Ben Carson, HUD Secretary

At the beginning of August, Secretary of Housing and Urban Development, Ben Carson, revealed he would appoint a monitor to oversee the administration of disaster relief allocated to Puerto Rico. >Archive

Two days ago, the Department of Housing and Urban Development (HUD) approved the released of $744 million in Community Development Block Grants Mitigation funds (CDBG-Mitigation) for the U.S. Virgin Islands.

But in the notice allocating the disaster aid, the agency didn’t include Puerto Rico, nor did it explain the omission.

A day after HUD allocated the money, the chairman of the House Appropriations Subcommittee on Housing and Urban Development David E. Price announced it would hold an oversight hearing in the coming weeks to address the issue and CDBG-DR program administration.

“Puerto Rico lost nearly 3,000 Americans after one of the most horrific storms in our nation’s history. The people of Puerto Rico deserve not only our empathy but our collective efforts to ensure a strong recovery and prevent this human suffering from occurring again. HUD’s failure to adhere to the law and provide disaster relief funding for Puerto Rico is yet another example of this Administration’s disdain for Congress’ constitutional power of the purse,” Price told THE WEEKLY JOURNAL in a written statement.

“The Transportation, Housing, and Urban Development Appropriations Subcommittee will hold an oversight hearing to examine this issue and HUD’s ongoing challenges administering the Community Development Block Grant-Disaster Relief program,” he added.

In a letter to Secretary of HUD Ben Carson, Price and chairwoman Lita M. Lowey also questioned the failure to include Puerto Rico in the announcement, thus preventing the island from receiving grant money approved by Congress for the much-needed recovery of the island.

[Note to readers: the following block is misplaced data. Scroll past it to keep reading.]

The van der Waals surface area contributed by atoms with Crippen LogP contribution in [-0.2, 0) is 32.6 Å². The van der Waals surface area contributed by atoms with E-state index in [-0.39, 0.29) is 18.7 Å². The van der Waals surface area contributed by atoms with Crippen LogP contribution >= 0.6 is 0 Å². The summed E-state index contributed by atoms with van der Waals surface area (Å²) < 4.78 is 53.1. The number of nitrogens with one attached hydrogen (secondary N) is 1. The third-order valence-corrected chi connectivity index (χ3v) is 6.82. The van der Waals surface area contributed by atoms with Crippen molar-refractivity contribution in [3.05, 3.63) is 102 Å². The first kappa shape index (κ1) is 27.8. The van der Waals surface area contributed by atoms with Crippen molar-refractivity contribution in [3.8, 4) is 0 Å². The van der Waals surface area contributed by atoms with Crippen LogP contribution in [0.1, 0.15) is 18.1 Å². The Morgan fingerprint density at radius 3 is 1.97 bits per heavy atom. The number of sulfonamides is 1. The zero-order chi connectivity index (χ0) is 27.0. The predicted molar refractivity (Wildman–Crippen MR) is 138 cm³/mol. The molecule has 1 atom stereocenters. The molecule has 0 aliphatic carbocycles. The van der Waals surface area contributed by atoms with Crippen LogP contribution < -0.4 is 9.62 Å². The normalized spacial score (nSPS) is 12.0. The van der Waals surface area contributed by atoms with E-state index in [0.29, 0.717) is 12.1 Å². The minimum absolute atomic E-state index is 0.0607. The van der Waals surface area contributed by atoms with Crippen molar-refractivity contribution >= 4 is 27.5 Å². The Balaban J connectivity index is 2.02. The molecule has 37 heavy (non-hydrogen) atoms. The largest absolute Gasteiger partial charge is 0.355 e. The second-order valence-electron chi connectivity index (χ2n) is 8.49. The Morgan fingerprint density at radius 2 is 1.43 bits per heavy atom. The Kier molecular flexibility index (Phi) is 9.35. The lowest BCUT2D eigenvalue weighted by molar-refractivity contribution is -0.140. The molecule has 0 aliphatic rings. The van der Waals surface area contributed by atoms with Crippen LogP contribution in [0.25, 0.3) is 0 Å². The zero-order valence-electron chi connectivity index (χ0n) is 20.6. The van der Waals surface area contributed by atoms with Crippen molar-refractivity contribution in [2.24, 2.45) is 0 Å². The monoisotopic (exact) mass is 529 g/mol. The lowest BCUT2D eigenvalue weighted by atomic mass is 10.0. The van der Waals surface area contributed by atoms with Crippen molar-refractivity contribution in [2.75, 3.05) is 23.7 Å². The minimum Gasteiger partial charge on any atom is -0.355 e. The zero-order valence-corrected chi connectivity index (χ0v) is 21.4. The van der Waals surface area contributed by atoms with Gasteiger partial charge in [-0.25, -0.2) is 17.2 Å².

“By failing to publish administrative requirements for eligible grantees on or before September 4, the Department violated the requirements of Section 1102,” Price and Lowey argued on the communication dated Sept. 5 and in reference to the disaster supplemental funds approved by the legislative body.

At the beginning of August, HUD officials revealed the agency would delay about $9 billion in disaster prevention funds to Puerto Rico and the Virgin Islands, distributing the money separately from aid for nine states, citing concerns over corruption and fiscal management.

“The second tranche will include funds for Puerto Rico and the U.S. Virgin Islands,” informed Carson in an Aug. 2 press release still available on HUD´s website.

Carson also announced he would appoint a monitor to oversee the administration of disaster relief allocated to Puerto Rico, a designation that is still pending.

Federal authorities are working on the requirements for disbursement of disaster mitigation funds for Puerto Rico and the U.S. Virgin Island

Following the decision to divide the grantees in two groups, on August 23, Carson allocated and revealed the requirements for $6.8 billion in Community Development Block Grants Mitigation funds for Texas, Louisiana, Florida, North Carolina, South Carolina, West Virginia, California, Missouri, and Georgia.

Puerto Rico and the Virgin Islands were not included as anticipated.

Unexpectedly, the agency changed its mind. Last Wednesday, on the deadline to publish allocations and requirements in the Federal Register for mitigation funding approved by Congress, HUD omitted Puerto Rico.

Last March, HUD approved Puerto Rico’s Amended Action Plan appropriating $8.2 billion of Community Development Block Grants for Disaster Recovery (CDBG-DR) funds to assist in the island’s recovery after the havoc caused by Hurricanes Irma and Maria almost two years ago. The funds can be used for unmet housing, economic revitalization, and infrastructure.

Before this grant, Congress had assigned $1.5 billion in CDBG-DR on February 1, 2018, just four months after Maria pummeled the island. Puerto Rico should also receive another $8.2 million in CDBG-Mitigation funds.

Reporter for The Weekly Journal. She is a curious and fearless journalist, equipped with 16-plus years of writing. Cynthia received a bachelor’s degree in Spanish and English Literature from Sacred Heart University.

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